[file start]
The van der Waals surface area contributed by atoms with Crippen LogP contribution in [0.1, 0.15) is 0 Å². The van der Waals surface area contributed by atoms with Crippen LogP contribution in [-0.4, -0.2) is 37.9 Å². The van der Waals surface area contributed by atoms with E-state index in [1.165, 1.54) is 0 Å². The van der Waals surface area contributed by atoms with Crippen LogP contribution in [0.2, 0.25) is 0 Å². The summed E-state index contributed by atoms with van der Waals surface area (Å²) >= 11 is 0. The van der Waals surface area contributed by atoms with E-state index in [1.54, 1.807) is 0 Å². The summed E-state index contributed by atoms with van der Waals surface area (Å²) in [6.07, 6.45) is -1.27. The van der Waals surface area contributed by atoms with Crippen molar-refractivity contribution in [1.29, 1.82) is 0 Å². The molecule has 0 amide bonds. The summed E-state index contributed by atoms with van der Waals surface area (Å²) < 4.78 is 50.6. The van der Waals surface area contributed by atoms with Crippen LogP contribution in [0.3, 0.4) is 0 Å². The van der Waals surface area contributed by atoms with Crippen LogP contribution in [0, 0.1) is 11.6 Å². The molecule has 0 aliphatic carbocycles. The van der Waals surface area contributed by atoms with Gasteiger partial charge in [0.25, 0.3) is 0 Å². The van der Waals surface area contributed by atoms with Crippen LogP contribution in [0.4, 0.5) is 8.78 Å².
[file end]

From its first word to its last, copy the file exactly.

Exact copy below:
The van der Waals surface area contributed by atoms with Crippen LogP contribution in [0.1, 0.15) is 0 Å². The van der Waals surface area contributed by atoms with Crippen LogP contribution in [-0.4, -0.2) is 37.9 Å². The van der Waals surface area contributed by atoms with E-state index in [1.165, 1.54) is 0 Å². The van der Waals surface area contributed by atoms with Crippen LogP contribution in [0.2, 0.25) is 0 Å². The summed E-state index contributed by atoms with van der Waals surface area (Å²) >= 11 is 0. The van der Waals surface area contributed by atoms with E-state index in [1.54, 1.807) is 0 Å². The summed E-state index contributed by atoms with van der Waals surface area (Å²) in [6.07, 6.45) is -1.27. The van der Waals surface area contributed by atoms with Crippen molar-refractivity contribution in [1.29, 1.82) is 0 Å². The molecule has 0 amide bonds. The summed E-state index contributed by atoms with van der Waals surface area (Å²) < 4.78 is 50.6. The van der Waals surface area contributed by atoms with Crippen LogP contribution in [0.3, 0.4) is 0 Å². The van der Waals surface area contributed by atoms with Crippen LogP contribution in [0, 0.1) is 11.6 Å². The molecule has 0 aliphatic carbocycles. The van der Waals surface area contributed by atoms with Gasteiger partial charge in [0.25, 0.3) is 0 Å². The van der Waals surface area contributed by atoms with Crippen LogP contribution in [0.4, 0.5) is 8.78 Å².